Looper reunites JGL with Rian Johnson, the writer/director behind 2005’s indie high school mystery, Brick. That modern noir heralded a prodigious new talent. His follow-up The Brothers Bloom was a step back, but now with Looper he takes one giant leap forward. In the end, I won’t insist that all of the time traveling mumbo jumbo intellectually holds up, because I don’t think it does. Its brain twisting time zigzag jumps caused me to exclaim Huh?! on more than one occasion. Smart viewers will question script logic. Having a looper murder their own future self clearly causes more problems than a disinterested, neutral party would, for example. But the sincere connection we have to these characters compels us to watch. It’s a mesmerizing tale with a very satisfying conclusion. The second half in particular has a surprisingly amount of heart that even upholds the importance of good parenting. Wasn’t expecting that. Looper blends an engaging sci-fi time traveling fable with the tenderness of an emotional drama. I love when a story exceeds my expectations and Looper does just that. But one last question, Whatever happened to France?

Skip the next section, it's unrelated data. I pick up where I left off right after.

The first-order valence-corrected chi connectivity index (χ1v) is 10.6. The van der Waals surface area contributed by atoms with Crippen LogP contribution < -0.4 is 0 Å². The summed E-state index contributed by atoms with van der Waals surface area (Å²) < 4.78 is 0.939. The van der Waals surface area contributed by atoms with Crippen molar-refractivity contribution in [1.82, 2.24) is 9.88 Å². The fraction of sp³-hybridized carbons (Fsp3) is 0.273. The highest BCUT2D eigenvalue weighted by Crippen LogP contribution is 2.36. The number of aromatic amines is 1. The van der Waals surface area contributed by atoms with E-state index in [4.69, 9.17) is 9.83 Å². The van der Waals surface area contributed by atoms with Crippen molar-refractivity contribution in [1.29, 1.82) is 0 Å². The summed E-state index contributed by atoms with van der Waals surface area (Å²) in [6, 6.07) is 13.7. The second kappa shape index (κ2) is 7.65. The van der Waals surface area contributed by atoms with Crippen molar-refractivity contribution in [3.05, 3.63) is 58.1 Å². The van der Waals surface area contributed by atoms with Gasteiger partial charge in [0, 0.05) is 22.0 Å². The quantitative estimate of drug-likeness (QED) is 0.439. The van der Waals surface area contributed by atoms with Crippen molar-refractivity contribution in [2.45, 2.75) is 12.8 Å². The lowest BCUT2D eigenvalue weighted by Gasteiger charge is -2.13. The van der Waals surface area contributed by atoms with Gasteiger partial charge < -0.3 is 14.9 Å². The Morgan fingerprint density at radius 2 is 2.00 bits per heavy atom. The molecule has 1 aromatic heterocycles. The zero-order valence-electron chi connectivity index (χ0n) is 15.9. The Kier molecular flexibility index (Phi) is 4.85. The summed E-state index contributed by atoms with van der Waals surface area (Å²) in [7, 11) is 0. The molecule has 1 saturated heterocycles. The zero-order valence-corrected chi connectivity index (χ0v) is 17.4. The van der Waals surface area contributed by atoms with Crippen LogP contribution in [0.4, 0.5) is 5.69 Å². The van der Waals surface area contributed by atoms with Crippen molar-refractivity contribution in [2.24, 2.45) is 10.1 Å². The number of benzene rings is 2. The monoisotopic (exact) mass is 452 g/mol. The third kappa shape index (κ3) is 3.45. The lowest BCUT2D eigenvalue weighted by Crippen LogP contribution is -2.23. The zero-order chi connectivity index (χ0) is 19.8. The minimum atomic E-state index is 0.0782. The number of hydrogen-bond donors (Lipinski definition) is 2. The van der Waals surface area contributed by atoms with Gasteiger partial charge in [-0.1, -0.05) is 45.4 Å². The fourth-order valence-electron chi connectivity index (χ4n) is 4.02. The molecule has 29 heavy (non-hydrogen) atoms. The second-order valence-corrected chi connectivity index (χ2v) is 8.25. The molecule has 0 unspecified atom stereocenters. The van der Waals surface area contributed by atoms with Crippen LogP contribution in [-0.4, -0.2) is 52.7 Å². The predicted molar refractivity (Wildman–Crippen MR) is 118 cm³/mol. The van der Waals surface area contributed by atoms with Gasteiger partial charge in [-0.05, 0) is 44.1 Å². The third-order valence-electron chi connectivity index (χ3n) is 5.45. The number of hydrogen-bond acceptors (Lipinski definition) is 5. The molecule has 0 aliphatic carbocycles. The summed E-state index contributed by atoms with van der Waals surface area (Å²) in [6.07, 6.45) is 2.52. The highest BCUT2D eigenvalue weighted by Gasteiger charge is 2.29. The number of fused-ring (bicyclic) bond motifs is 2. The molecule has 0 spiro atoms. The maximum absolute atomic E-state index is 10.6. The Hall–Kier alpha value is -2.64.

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47 Responses to “Looper”

  1. I loved it! I can’t add any more than what you said. I liked it for all the same reasons. Had some questions, but that didn’t matter. I really enjoyed this film.

  2. lol, I’d also like to know what happened to France…

    I think my biggest problems with this movie were with the time-travel mechanics, but I thought that the memory aspect of it was actually pretty well handles (“I see everything now as one in an infinite set of possibilities, the closer to the present the clearer I remember it”)